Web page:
Dainat, Jacques
    Uppsala universitet, Medicinska och farmaceutiska vetenskapsområdet, Medicinska fakulteten, Institutionen för medicinsk biokemi och mikrobiologi. NBIS, Uppsala, Sweden.
    Lantz, Henrik
    Uppsala universitet, Medicinska och farmaceutiska vetenskapsområdet, Medicinska fakulteten, Institutionen för medicinsk biokemi och mikrobiologi. NBIS, Uppsala, Sweden.
    Söderberg, Jonas
    Uppsala universitet, Teknisk-naturvetenskapliga vetenskapsområdet, Biologiska sektionen, Institutionen för cell- och molekylärbiologi, Molekylär evolution.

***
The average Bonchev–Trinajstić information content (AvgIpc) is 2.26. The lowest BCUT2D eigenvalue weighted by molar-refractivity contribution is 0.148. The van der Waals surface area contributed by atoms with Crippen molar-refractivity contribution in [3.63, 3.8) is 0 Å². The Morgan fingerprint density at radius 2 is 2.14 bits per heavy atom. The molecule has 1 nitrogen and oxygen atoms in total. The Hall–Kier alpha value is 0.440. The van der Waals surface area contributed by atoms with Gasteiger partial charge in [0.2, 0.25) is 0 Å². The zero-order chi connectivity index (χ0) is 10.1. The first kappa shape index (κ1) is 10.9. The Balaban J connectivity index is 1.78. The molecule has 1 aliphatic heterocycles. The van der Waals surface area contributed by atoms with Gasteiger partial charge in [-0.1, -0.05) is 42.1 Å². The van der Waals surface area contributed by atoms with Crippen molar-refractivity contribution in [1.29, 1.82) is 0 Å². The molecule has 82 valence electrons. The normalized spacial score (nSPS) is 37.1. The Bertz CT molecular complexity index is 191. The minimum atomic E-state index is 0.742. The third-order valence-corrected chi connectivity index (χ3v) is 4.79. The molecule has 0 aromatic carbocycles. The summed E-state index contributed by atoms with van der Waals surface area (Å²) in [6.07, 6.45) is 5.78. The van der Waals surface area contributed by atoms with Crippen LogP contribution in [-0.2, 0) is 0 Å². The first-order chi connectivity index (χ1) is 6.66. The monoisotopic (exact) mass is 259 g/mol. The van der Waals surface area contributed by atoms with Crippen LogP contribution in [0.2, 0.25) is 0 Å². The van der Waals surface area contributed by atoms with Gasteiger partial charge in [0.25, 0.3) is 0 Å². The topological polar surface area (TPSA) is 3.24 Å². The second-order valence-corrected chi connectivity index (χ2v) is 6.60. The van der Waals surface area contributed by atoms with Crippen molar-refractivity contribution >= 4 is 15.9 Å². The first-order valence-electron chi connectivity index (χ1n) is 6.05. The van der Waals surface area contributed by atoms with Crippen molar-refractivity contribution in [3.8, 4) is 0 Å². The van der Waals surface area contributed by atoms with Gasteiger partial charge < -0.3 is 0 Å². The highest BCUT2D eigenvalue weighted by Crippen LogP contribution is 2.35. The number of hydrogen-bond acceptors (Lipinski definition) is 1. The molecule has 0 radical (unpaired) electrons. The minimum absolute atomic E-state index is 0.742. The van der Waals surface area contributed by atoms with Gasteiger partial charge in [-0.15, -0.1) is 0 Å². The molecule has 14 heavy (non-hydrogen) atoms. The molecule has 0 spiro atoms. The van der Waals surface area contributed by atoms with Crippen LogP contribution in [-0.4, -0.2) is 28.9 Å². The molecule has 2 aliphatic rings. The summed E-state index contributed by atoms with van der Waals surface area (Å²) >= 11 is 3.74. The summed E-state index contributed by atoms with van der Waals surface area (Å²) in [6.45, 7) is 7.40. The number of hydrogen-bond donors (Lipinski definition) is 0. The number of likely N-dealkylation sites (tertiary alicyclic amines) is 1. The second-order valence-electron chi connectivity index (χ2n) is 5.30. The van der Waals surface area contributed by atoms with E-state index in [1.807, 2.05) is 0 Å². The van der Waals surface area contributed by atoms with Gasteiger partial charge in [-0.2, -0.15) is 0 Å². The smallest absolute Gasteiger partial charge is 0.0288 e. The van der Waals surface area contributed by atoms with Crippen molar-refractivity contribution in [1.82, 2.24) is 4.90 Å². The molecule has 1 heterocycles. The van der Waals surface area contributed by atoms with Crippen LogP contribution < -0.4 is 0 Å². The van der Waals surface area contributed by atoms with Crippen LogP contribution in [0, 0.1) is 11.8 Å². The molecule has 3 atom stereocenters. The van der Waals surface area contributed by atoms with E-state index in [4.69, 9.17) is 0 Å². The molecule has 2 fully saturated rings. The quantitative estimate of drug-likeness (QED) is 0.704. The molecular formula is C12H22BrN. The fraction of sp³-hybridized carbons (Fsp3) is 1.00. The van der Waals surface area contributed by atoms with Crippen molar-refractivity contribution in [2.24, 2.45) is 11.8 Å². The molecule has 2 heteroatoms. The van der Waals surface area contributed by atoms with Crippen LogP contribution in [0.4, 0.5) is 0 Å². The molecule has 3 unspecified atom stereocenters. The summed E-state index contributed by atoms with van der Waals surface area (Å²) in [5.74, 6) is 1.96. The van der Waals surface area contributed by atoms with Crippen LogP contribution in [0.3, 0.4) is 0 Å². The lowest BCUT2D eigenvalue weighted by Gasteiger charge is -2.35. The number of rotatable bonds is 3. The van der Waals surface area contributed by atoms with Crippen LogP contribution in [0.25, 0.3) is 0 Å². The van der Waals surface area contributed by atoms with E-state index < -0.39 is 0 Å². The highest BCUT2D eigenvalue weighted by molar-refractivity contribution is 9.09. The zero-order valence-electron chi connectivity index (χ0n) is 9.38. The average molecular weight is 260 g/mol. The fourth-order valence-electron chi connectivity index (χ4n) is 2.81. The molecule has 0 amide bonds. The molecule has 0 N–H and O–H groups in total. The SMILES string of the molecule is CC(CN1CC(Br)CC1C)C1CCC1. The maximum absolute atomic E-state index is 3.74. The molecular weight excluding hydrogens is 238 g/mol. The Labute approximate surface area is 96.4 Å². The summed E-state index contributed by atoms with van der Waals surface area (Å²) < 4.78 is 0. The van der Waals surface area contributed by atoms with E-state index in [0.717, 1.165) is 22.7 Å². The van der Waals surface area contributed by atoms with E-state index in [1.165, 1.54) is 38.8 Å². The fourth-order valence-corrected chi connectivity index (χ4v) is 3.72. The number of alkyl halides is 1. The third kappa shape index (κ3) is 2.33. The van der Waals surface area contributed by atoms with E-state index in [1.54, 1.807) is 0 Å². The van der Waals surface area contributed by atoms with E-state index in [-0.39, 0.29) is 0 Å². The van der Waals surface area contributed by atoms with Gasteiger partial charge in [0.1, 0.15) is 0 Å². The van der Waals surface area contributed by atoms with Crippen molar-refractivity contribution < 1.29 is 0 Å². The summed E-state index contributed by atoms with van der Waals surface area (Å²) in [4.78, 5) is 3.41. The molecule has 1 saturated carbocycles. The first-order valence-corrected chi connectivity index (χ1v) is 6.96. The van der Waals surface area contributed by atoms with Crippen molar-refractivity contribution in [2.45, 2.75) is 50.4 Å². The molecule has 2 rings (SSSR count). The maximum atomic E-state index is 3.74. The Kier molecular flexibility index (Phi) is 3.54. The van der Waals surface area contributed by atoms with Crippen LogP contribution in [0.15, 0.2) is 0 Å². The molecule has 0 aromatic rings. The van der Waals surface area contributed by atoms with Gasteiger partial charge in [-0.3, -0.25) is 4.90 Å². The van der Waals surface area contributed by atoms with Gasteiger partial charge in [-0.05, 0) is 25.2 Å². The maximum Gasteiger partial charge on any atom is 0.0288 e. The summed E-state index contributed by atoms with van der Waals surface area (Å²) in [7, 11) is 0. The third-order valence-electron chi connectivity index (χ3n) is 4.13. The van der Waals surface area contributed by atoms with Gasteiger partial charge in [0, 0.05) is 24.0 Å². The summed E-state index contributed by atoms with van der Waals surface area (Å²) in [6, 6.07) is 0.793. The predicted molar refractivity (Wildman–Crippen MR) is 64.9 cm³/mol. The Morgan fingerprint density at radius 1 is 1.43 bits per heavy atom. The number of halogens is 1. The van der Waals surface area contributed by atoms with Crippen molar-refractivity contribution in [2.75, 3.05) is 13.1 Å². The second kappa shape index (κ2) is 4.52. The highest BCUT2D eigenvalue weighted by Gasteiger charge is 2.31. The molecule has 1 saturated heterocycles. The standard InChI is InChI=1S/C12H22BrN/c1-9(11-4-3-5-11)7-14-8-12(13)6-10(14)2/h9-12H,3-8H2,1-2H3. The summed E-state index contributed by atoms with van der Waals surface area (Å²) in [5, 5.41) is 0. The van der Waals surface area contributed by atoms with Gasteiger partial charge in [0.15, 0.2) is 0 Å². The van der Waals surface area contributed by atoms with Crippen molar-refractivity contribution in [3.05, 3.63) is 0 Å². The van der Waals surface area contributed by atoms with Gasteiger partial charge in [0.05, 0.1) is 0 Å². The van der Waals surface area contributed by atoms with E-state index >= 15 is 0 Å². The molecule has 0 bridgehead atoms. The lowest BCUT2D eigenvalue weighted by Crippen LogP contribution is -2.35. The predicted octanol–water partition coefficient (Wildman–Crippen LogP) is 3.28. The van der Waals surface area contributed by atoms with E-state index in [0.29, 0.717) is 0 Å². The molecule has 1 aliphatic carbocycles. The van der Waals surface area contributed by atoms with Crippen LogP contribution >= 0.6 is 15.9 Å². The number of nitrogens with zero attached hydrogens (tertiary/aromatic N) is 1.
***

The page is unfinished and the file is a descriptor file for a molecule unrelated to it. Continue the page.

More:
Passoth, Volkmar
    Swedish Univ Agr Sci, Dept Mol Sci, Uppsala, Sweden.
    Chromosomal genome assembly of the ethanol production strain CBS 11270 indicates a highly dynamic genome structure in the yeast species Brettanomyces bruxellensis2019Inngår i: PLoS ONE, ISSN 1932-6203, E-ISSN 1932-6203, Vol. 14, nr 5, artikkel-id e0215077Artikkel i tidsskrift (Fagfellevurdert)
    Abstract [en]